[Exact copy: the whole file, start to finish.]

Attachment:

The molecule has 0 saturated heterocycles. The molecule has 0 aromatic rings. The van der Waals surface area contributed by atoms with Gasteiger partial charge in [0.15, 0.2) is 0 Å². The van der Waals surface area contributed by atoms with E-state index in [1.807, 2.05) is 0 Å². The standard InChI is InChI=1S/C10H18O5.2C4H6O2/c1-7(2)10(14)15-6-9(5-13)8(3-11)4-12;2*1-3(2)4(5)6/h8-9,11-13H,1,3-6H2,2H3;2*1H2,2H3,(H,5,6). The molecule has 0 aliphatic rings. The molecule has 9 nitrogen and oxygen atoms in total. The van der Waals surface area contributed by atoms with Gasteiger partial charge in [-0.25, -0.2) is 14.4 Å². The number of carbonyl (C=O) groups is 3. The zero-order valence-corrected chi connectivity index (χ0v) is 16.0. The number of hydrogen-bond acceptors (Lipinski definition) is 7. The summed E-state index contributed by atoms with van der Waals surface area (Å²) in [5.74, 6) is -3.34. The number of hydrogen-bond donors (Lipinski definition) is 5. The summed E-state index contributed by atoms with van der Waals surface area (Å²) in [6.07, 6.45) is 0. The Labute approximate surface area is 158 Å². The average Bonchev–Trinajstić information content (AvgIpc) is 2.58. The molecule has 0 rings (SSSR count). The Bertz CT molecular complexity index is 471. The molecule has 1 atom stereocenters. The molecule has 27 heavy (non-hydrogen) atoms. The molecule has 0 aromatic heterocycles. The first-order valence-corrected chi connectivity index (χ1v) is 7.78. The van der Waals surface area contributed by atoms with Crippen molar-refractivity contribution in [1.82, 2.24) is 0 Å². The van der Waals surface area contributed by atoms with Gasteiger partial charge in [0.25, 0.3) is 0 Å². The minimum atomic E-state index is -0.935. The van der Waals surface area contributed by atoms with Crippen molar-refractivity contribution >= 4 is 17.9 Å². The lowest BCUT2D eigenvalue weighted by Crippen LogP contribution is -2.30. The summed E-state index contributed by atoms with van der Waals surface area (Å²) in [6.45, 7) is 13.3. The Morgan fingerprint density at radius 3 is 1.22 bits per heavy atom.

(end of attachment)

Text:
The molecule has 0 saturated heterocycles. The molecule has 0 aromatic rings. The van der Waals surface area contributed by atoms with Gasteiger partial charge in [0.15, 0.2) is 0 Å². The van der Waals surface area contributed by atoms with E-state index in [1.807, 2.05) is 0 Å². The standard InChI is InChI=1S/C10H18O5.2C4H6O2/c1-7(2)10(14)15-6-9(5-13)8(3-11)4-12;2*1-3(2)4(5)6/h8-9,11-13H,1,3-6H2,2H3;2*1H2,2H3,(H,5,6). The molecule has 0 aliphatic rings. The molecule has 9 nitrogen and oxygen atoms in total. The van der Waals surface area contributed by atoms with Gasteiger partial charge in [-0.25, -0.2) is 14.4 Å². The number of carbonyl (C=O) groups is 3. The zero-order valence-corrected chi connectivity index (χ0v) is 16.0. The number of hydrogen-bond acceptors (Lipinski definition) is 7. The summed E-state index contributed by atoms with van der Waals surface area (Å²) in [5.74, 6) is -3.34. The number of hydrogen-bond donors (Lipinski definition) is 5. The summed E-state index contributed by atoms with van der Waals surface area (Å²) in [6.07, 6.45) is 0. The Labute approximate surface area is 158 Å². The average Bonchev–Trinajstić information content (AvgIpc) is 2.58. The molecule has 0 rings (SSSR count). The Bertz CT molecular complexity index is 471. The molecule has 1 atom stereocenters. The molecule has 27 heavy (non-hydrogen) atoms. The molecule has 0 aromatic heterocycles. The first-order valence-corrected chi connectivity index (χ1v) is 7.78. The van der Waals surface area contributed by atoms with Crippen molar-refractivity contribution in [1.82, 2.24) is 0 Å². The van der Waals surface area contributed by atoms with Gasteiger partial charge in [0.25, 0.3) is 0 Å². The minimum atomic E-state index is -0.935. The van der Waals surface area contributed by atoms with Crippen molar-refractivity contribution >= 4 is 17.9 Å². The lowest BCUT2D eigenvalue weighted by Crippen LogP contribution is -2.30. The summed E-state index contributed by atoms with van der Waals surface area (Å²) in [6.45, 7) is 13.3. The Morgan fingerprint density at radius 3 is 1.22 bits per heavy atom.